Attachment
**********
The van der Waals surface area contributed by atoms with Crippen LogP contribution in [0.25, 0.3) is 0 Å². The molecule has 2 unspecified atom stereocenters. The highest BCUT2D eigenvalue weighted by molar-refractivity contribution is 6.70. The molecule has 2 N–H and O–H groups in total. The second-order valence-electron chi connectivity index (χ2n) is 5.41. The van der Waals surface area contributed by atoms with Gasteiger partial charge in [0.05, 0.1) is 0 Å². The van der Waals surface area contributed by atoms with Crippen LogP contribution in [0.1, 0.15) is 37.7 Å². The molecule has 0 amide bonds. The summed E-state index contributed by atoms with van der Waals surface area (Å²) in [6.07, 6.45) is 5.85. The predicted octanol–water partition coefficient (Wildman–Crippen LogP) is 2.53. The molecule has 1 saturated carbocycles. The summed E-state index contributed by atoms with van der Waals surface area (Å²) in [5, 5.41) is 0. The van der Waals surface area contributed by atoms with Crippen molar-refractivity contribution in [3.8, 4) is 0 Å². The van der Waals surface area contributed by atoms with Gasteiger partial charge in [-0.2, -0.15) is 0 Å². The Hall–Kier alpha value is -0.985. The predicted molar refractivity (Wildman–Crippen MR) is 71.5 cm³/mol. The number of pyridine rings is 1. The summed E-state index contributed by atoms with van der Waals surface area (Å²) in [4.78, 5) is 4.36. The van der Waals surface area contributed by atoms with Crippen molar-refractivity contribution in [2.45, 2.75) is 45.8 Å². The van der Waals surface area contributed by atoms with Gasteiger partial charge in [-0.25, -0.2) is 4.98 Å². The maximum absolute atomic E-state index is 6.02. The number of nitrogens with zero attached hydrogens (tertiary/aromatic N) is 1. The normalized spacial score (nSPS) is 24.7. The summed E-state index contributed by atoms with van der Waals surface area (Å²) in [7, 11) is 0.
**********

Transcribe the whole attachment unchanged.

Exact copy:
The van der Waals surface area contributed by atoms with Crippen LogP contribution in [0.25, 0.3) is 0 Å². The molecule has 2 unspecified atom stereocenters. The highest BCUT2D eigenvalue weighted by molar-refractivity contribution is 6.70. The molecule has 2 N–H and O–H groups in total. The second-order valence-electron chi connectivity index (χ2n) is 5.41. The van der Waals surface area contributed by atoms with Gasteiger partial charge in [0.05, 0.1) is 0 Å². The van der Waals surface area contributed by atoms with Crippen LogP contribution in [0.1, 0.15) is 37.7 Å². The molecule has 0 amide bonds. The summed E-state index contributed by atoms with van der Waals surface area (Å²) in [6.07, 6.45) is 5.85. The predicted octanol–water partition coefficient (Wildman–Crippen LogP) is 2.53. The molecule has 1 saturated carbocycles. The summed E-state index contributed by atoms with van der Waals surface area (Å²) in [5, 5.41) is 0. The van der Waals surface area contributed by atoms with Crippen molar-refractivity contribution in [3.8, 4) is 0 Å². The van der Waals surface area contributed by atoms with Gasteiger partial charge in [-0.2, -0.15) is 0 Å². The Hall–Kier alpha value is -0.985. The predicted molar refractivity (Wildman–Crippen MR) is 71.5 cm³/mol. The number of pyridine rings is 1. The summed E-state index contributed by atoms with van der Waals surface area (Å²) in [4.78, 5) is 4.36. The van der Waals surface area contributed by atoms with Crippen molar-refractivity contribution in [2.45, 2.75) is 45.8 Å². The van der Waals surface area contributed by atoms with Gasteiger partial charge in [-0.25, -0.2) is 4.98 Å². The maximum absolute atomic E-state index is 6.02. The number of nitrogens with zero attached hydrogens (tertiary/aromatic N) is 1. The normalized spacial score (nSPS) is 24.7. The summed E-state index contributed by atoms with van der Waals surface area (Å²) in [7, 11) is 0.